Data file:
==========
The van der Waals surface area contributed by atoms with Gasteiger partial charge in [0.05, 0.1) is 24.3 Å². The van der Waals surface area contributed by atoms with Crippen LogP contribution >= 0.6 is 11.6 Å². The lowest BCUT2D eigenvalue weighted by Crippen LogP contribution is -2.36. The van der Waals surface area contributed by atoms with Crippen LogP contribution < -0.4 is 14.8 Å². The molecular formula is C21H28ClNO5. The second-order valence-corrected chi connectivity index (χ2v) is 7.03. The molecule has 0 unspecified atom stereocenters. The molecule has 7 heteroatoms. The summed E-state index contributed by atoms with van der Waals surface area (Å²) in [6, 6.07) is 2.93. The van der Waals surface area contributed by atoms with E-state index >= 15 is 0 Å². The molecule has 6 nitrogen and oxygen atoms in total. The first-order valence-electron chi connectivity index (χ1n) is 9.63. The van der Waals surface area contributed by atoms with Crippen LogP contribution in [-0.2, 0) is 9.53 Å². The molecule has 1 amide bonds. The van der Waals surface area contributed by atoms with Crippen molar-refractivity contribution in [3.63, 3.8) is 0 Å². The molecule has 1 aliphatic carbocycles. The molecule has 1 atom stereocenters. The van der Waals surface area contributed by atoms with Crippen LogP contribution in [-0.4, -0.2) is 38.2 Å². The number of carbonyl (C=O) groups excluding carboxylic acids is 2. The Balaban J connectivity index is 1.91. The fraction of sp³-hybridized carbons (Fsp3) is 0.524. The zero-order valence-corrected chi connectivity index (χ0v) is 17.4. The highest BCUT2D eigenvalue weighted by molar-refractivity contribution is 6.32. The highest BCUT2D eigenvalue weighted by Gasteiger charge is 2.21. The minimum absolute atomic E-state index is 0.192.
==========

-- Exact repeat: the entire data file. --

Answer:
The van der Waals surface area contributed by atoms with Gasteiger partial charge in [0.05, 0.1) is 24.3 Å². The van der Waals surface area contributed by atoms with Crippen LogP contribution >= 0.6 is 11.6 Å². The lowest BCUT2D eigenvalue weighted by Crippen LogP contribution is -2.36. The van der Waals surface area contributed by atoms with Crippen LogP contribution < -0.4 is 14.8 Å². The molecular formula is C21H28ClNO5. The second-order valence-corrected chi connectivity index (χ2v) is 7.03. The molecule has 0 unspecified atom stereocenters. The molecule has 7 heteroatoms. The summed E-state index contributed by atoms with van der Waals surface area (Å²) in [6, 6.07) is 2.93. The van der Waals surface area contributed by atoms with E-state index >= 15 is 0 Å². The molecule has 6 nitrogen and oxygen atoms in total. The first-order valence-electron chi connectivity index (χ1n) is 9.63. The van der Waals surface area contributed by atoms with Crippen LogP contribution in [-0.2, 0) is 9.53 Å². The molecule has 1 amide bonds. The van der Waals surface area contributed by atoms with Crippen molar-refractivity contribution in [3.63, 3.8) is 0 Å². The molecule has 1 aliphatic carbocycles. The molecule has 1 atom stereocenters. The van der Waals surface area contributed by atoms with Crippen LogP contribution in [-0.4, -0.2) is 38.2 Å². The number of carbonyl (C=O) groups excluding carboxylic acids is 2. The Balaban J connectivity index is 1.91. The fraction of sp³-hybridized carbons (Fsp3) is 0.524. The zero-order valence-corrected chi connectivity index (χ0v) is 17.4. The highest BCUT2D eigenvalue weighted by molar-refractivity contribution is 6.32. The highest BCUT2D eigenvalue weighted by Gasteiger charge is 2.21. The minimum absolute atomic E-state index is 0.192.